Emerging new world order – Yasmeen Aftab Ali
Emerging new world order – and its implications
Forced by evolving new economic and regional strategies, a new world order is seen emerging. Pakistan has moved closer to China and Russia. There is a fear of ISIS operating in Afghanistan. There is also a fear that US may use ISIS as a proxy in Afghanistan.
Some reports point towards fighters in large numbers moving to Afghanistan from Syria spelling further destabilization in Afghanistan leading inevitably to a spillover effect in Pakistan. The ISIS fighters in Afghanistan will help China stay on a back foot and counter a reviving Russia.
China and Russia support Pakistan’s stance in a suggested solution to Afghanistan. There was an understanding between the trio to work towards moving certain Taliban members off the sanction list of UN to be able to engineer an all-inclusive negotiated settlement between Taliban and Kabul. A suggestion that was rejected by Washington. Mullah Akhtar Mansoor, killed by a drone strike, strongly supported this as an initiative to bring those not supportive in his group around in order to broker a peace agreement.
The rise of Turkish-Iranian-Russian triumvirate is a huge development. Buried is their history of rivalry as they brokered a cease-fire in Syria. China’s involvement in Pakistan’s CPEC is a reality. Pakistan and Turkey in 2017 alone inked deal to manufacture four warships, three defense agreements have been inked to develop a strategic partnership which earlier was collaboration in defense industry.
On the other hand a nexus is forming between India, US and Israel. The latter two have historically enjoyed good relations. The latest Memorandum of Understanding (MoU) that becomes effective in 2018 will give Israel $3.9 billion a year in military aid for 10 years (2016). Since in office, Modi has focused sharply on foreign policy and India has grown close to both US and Israel. Though New Delhi’s strong economic relations with Tehran are a thorn in the side.
India’s new closeness with US is watched with great unease by Islamabad especially because of India’s growing space in Afghanistan. Pakistan needs to engage with the US specifically on Afghanistan issue. PM Nawaz has recently issued a policy statement to this end, it is based on peaceful relations with neighbors especially Afghanistan and deeper ties with the US. This needs to be followed up by a team of two diplomats (preferably those with hands on knowledge of Afghanistan; Tariq Aziz-ud-din’s name comes to mind) to start a dialogue with Afghanistan on multifaceted issues. Pakistan should also make use of SCO platform to engage other member states for peace process in Afghanistan.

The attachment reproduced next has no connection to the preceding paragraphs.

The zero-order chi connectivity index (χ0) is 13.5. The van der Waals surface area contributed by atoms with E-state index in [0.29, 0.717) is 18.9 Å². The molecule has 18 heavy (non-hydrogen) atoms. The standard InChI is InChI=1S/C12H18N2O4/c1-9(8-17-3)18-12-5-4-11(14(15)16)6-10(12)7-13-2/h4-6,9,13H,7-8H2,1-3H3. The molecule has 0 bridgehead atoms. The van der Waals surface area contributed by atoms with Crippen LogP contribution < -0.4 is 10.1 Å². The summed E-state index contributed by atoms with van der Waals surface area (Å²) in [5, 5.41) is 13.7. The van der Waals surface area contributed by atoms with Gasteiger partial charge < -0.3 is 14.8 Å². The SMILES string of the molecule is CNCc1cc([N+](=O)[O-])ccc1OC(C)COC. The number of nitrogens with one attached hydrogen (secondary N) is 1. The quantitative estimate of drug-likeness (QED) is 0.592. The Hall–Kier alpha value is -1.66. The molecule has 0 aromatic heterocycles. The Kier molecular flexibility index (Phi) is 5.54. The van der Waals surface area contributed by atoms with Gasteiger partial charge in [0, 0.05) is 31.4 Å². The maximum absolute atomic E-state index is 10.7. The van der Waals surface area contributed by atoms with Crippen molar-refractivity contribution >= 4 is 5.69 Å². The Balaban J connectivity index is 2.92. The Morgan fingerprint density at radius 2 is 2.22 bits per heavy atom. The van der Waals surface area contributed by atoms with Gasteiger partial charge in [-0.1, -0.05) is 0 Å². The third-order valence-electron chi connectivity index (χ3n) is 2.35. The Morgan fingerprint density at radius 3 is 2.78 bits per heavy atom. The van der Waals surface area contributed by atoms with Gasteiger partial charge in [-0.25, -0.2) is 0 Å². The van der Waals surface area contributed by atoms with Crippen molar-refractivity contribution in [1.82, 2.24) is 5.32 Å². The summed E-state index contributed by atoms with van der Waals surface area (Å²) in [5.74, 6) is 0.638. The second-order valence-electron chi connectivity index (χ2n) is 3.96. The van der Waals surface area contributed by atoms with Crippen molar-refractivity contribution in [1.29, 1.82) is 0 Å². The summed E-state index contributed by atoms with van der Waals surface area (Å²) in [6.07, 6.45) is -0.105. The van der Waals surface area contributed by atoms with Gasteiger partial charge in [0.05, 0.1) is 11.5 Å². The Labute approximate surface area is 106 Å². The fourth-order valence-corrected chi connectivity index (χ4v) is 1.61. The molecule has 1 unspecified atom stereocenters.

An interesting question is posed in light of the new developing alliances. Can India use her economic ties to disrupt the economic commitment of China with Pakistan? China’s economic involvement with India is far from insignificant. In 2016, the trade between both was at in excess of $70 billion as opposed to approximately $12 billion with Pakistan. Balance of trade between India and China is however unequal with India exporting a meager $8 billion worth in 2015-16. India offers a healthy market for Chinese goods. With a huge investment of $46 billion on Pakistan’s CPEC projects, India can create barriers to Chinese exports in India. This will undoubtedly damage China’s economy that shows sluggish growth.
For India, it makes sense to increase economic support with China to keep the latter engaged. It will increase the chances of China playing neutral between both the arch enemies in case of a serious situation. On the other hand, India in her desire to emerge as the regional power and with the US and Israel to support her may decide to use the economic bond as a tactical weapon against China. India has border conflicts with China, however, the recent suspension of Indians’ to Lake Manasarover and Mount Kailash is a jolt for India to review her Tibet Policy.
Recently “China also asserted that any such boycott would not have much impact on its exports, but “without proper substitutes, the biggest losers of the boycott of Chinese goods will be Indian traders and consumers”. (Oct, 28 2016) The statement makes a lot of sense.
However, China needs to cover her back nonetheless, should India decide to use economic leverage. China connects international borders with fourteen sovereign states. China needs to shape her choices and analyze future markets in her neighboring countries. Having said thus, since China and US are intertwined at many levels; may it be economic or academic, or collaborating in other spheres, including China’s investments in US in financial markets, real estate and manufacture of supply chains, any damage to China will damage India’s latest ally, the United States of America.
The new alliances at many points will overlap with old alliances. Politics is not only driven by regional and international outreach but also by economics.
The China-Pakistan-Russia-Turkey nexus nonetheless needs to consolidate the alliance by gaining economic markets and good diplomacy to achieve objectives that converge. The efforts must be both at individual and combined levels, both short and long term. Since Pakistan became a permanent member of SCO, a trip to Uzbekistan and Tajikistan is envisaged in August 2017 to explore and reach trade deals that are mutually beneficial between the countries by arranging meetings between business houses and other relevant bodies.
A proactive approached is need of the day.
The writer is a lawyer, academic and political analyst. She has authored a book titled ‘A Comparative Analysis of Media & Media Laws in Pakistan.’ She can be contacted at: firstname.lastname@example.org and tweets at @yasmeen_9